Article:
Humana Worker's Comp. Services v. Home Emergency Services, Inc.

Decision Date13 March 2003
Docket NumberNo. SC02-1206.,SC02-1206.
Citation842 So.2d 778
CourtFlorida Supreme Court

Debra Potter Klauber of Haliczer Pettis, P.A., Fort Lauderdale, FL, for Petitioners.

Evan J. Langbein of Langbein & Langbein, P.A., Aventura, FL; Richard A. Friend, Miami, FL; and Joel S. Perwin of Podhurst, Orseck, Josefsberg, Eaton, Meadow, Olin & Perwin, P.A., Miami, FL, for Respondent.


We have for review the decision in Home Emergency Services, Inc. v. Humana Worker's Compensation, 815 So.2d 665 (Fla. 3d DCA 2002), which certified conflict with the decision in Norris v. Colony Insurance Co., 760 So.2d 1010 (Fla. 4th DCA 2000). We have jurisdiction. See art. V, § 3(b)(4), Fla. Const. We quash the decision below and approve the decision in Norris.

Humana Worker's Compensation Services (Humana), is the insurer of Home Emergency Services, Inc. (HES) under a two-part insurance policy. Part One of the policy, entitled "Workers Compensation Insurance," provides that Humana will pay benefits required of HES by the workers' compensation law and will defend any claim against HES for such benefits. Part Two of the policy, entitled "Employers Liability Insurance," states in part:

A. How This Insurance Applies
This employers liability insurance applies to bodily injury by accident or bodily injury by disease. Bodily injury includes resulting death.

While this policy was in effect, an employee of HES, Alberto Milian, was injured when he fell from a ladder during the course of his employment. Milian received workers' compensation benefits, which were paid pursuant to Part One of HES's policy. HES then agreed to maintain the ladder in its possession for Milian, who intended to pursue a claim against the ladder's manufacturer and distributor. The ladder was subsequently misplaced or destroyed. When Milian later filed suit against the manufacturer and distributor for product liability, he also sued HES for negligent spoliation of evidence. Milian's complaint contained two counts against HES, one alleging that HES breached a contractual duty to maintain the evidence and a second alleging breach of a statutory duty. The complaint averred that the contractual duty arose from HES's agreement to maintain the ladder, while the statutory duty arose from section 440.39(7), Florida Statutes (1995), which imposes a duty on an employer to cooperate with an employee in the prosecution of claims and potential claims against third-party tortfeasors. See General Cinema Beverages of Miami, Inc. v. Mortimer, 689 So.2d 276 (Fla. 3d DCA 1995) (holding section 440.39(7) imposes duty to preserve evidence).

Upon receipt of Milian's complaint, HES requested coverage and defense from Humana pursuant to Part Two of its policy, the employers liability insurance portion. Taking the position that the policy did not cover claims for spoliation of evidence, Humana filed a petition for declaratory relief against HES to establish its coverage obligations. Thereafter, Humana and HES each filed motions for summary judgment. The trial court granted summary judgment in favor of Humana, concluding that Milian's spoliation claim against HES was not a "bodily injury" claim covered by the policy.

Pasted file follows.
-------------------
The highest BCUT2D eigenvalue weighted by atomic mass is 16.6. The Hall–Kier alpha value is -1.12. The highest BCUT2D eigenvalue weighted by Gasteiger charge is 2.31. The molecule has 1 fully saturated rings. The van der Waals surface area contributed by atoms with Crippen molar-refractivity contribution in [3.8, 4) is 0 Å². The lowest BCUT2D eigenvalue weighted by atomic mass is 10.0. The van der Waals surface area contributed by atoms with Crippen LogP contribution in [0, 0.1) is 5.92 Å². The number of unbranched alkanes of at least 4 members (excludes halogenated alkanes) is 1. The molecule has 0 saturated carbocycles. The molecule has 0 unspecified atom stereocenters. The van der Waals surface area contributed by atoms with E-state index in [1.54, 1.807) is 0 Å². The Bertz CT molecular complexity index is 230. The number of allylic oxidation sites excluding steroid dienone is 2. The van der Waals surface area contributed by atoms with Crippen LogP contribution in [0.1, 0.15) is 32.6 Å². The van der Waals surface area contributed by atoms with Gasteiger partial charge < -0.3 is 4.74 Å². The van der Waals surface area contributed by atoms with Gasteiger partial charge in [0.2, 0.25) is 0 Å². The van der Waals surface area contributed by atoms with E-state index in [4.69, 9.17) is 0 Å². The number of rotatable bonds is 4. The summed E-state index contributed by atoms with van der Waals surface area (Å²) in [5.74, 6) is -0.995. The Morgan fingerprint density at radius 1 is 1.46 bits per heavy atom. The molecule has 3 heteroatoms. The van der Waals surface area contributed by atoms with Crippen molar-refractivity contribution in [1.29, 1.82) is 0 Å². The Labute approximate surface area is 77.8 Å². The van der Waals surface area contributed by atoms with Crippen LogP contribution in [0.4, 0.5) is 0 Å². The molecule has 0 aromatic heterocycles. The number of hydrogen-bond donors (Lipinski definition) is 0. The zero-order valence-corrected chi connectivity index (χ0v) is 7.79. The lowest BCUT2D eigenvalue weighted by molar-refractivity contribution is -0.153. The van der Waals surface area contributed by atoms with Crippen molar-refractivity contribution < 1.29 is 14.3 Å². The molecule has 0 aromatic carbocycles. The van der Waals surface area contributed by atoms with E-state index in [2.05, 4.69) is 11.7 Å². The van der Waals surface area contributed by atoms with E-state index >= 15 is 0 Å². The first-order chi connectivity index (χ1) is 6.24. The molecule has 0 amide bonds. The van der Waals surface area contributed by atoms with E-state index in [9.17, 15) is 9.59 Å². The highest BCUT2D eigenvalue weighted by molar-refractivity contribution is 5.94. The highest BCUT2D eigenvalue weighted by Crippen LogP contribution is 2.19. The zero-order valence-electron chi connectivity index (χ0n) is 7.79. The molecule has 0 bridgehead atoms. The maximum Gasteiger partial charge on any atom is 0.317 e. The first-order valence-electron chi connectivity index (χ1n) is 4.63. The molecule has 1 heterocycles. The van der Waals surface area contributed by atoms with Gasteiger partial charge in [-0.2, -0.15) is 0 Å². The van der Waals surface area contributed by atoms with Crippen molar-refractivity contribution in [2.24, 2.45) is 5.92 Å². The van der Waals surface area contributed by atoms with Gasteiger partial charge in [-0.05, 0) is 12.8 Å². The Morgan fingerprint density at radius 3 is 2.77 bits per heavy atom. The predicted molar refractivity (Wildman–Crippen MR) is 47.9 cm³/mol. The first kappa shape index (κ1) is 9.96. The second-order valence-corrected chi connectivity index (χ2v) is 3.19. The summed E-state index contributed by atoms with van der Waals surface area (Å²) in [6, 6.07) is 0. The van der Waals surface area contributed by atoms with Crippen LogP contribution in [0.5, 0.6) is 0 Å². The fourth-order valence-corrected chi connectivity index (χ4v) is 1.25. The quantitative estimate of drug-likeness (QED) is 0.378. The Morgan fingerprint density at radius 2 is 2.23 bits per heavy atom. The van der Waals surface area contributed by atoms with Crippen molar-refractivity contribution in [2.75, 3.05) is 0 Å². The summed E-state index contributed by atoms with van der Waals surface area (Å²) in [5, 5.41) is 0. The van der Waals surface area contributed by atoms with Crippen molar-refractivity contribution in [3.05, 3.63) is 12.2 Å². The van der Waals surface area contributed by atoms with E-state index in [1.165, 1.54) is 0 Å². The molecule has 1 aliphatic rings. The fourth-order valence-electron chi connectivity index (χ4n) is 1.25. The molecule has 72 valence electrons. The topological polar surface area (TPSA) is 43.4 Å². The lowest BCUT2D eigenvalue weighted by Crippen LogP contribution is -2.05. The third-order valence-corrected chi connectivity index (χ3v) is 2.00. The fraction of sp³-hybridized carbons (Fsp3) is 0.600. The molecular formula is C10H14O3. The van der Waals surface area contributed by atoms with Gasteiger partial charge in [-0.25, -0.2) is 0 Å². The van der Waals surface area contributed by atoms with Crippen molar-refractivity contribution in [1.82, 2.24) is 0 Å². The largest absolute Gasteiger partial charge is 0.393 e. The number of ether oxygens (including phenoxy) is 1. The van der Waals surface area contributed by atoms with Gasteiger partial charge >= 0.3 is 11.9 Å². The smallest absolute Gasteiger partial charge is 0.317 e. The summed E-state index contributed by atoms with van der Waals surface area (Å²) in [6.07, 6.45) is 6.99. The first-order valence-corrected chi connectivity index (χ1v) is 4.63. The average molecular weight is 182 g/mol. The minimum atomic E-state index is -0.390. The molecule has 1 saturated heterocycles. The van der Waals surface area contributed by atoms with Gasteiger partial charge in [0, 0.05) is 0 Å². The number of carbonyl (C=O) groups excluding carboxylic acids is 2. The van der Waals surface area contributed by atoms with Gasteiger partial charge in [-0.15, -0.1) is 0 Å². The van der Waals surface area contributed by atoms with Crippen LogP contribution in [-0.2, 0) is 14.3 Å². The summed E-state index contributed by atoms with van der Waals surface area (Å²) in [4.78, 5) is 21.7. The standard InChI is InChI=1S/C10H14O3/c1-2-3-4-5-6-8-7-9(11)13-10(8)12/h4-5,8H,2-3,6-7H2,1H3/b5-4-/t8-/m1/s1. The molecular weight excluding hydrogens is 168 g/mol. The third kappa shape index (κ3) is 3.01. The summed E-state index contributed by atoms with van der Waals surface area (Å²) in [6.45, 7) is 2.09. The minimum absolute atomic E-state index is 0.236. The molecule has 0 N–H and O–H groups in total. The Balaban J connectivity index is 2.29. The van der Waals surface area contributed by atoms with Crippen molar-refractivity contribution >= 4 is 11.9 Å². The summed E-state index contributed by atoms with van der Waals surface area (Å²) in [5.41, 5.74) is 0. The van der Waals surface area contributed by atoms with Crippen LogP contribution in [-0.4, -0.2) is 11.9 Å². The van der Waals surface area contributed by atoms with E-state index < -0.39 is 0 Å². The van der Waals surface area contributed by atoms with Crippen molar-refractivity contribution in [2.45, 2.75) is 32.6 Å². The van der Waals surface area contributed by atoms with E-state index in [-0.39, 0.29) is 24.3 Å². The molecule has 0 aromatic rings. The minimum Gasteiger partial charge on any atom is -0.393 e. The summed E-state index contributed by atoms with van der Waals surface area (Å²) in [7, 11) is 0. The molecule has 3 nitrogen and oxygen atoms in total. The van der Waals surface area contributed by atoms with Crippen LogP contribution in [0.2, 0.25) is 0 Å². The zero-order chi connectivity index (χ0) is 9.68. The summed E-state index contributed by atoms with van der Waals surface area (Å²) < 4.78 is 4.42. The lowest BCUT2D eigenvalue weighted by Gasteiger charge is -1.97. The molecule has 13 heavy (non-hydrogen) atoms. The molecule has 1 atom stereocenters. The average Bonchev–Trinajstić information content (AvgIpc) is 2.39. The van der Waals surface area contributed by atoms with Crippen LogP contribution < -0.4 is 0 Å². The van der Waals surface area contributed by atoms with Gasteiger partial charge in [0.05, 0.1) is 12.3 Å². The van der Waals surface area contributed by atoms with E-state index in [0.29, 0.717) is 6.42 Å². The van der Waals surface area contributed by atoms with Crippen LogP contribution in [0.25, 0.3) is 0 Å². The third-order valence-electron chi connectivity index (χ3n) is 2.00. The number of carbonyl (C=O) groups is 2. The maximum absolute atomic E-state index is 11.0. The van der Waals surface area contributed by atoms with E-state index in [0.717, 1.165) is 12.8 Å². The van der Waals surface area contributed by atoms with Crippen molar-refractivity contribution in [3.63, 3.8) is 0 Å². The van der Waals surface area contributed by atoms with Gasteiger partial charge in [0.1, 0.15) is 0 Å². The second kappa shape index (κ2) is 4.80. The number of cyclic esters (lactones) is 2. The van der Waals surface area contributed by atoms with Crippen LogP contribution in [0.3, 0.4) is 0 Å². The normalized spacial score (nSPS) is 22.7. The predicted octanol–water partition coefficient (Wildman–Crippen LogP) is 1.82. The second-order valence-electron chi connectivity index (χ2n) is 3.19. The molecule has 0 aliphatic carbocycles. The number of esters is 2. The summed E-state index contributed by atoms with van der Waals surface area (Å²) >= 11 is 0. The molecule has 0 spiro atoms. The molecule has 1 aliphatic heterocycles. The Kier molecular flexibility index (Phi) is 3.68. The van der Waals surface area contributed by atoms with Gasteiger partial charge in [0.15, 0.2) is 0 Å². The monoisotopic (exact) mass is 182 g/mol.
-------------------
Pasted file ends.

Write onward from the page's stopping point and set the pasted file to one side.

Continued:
HES appealed to the Third District, which reversed and held that the spoliation claim was covered by Part Two of the policy. Home Emergency Services, 815 So.2d at 666. In reaching its conclusion that "there is coverage for a spoliation of evidence claim when the policy provides that the insurer will `pay those sums that the insured becomes legally obligated to pay as damages because of bodily injury,'" id., the court referred to its previous analysis in the related case of Lincoln Insurance Co. v. Home Emergency Services, Inc., 812 So.2d 433 (Fla. 3d DCA 2001) (en banc). That case was predicated on the same underlying facts: when sued by Milian, HES also requested coverage from its commercial general liability carrier, Lincoln Insurance Company (Lincoln), under a policy covering "damages because of `bodily injury'" if "caused by an `occurrence,' " which was defined as an "accident." Like Humana, Lincoln filed a declaratory action to determine its coverage obligations. In Lincoln's case, the trial court entered summary judgment in favor of HES. But on appeal, the Third District, sitting en banc, held that the claim for spoliation of evidence fell within the scope of the Lincoln policy,1 reasoning that Milian's fall from the ladder was an "occurrence" and, "[r]eading the policy favorably to the insured ... Milian's claim for spoliation of evidence [was] properly viewed as being `because of bodily injury.'" Lincoln, 812 So.2d at 438.

In addition to relying upon the Lincoln analysis, the Third District certified conflict between its decision in Home Emergency Services and the Fourth District's decision in Norris v. Colony Insurance Co., 760 So.2d 1010 (Fla. 4th DCA 2000). In Norris, the Fourth District held that negligent spoliation of evidence was not covered by an insurance policy containing language which required that bodily injury be caused by an "occurrence" which was defined as an "accident." See id. at 1011-12. The court emphasized that the "basis of a cause of action for spoliation of evidence [is] `an intangible and beneficial interest in the preservation of the evidence' " and concluded that "this occurrence, the destruction of evidence, did not result in bodily injury." Id. at 1012 (quoting DiGiulio v. Prudential Property & Cas. Ins. Co., 710 So.2d 3 (Fla. 4th DCA 1998)).

Humana sought discretionary review by this Court on the basis of the certified conflict between the Third and Fourth District's decisions. Humana urges this Court to adopt the holding in Norris and conclude that a spoliation claim does not fall within the plain language...

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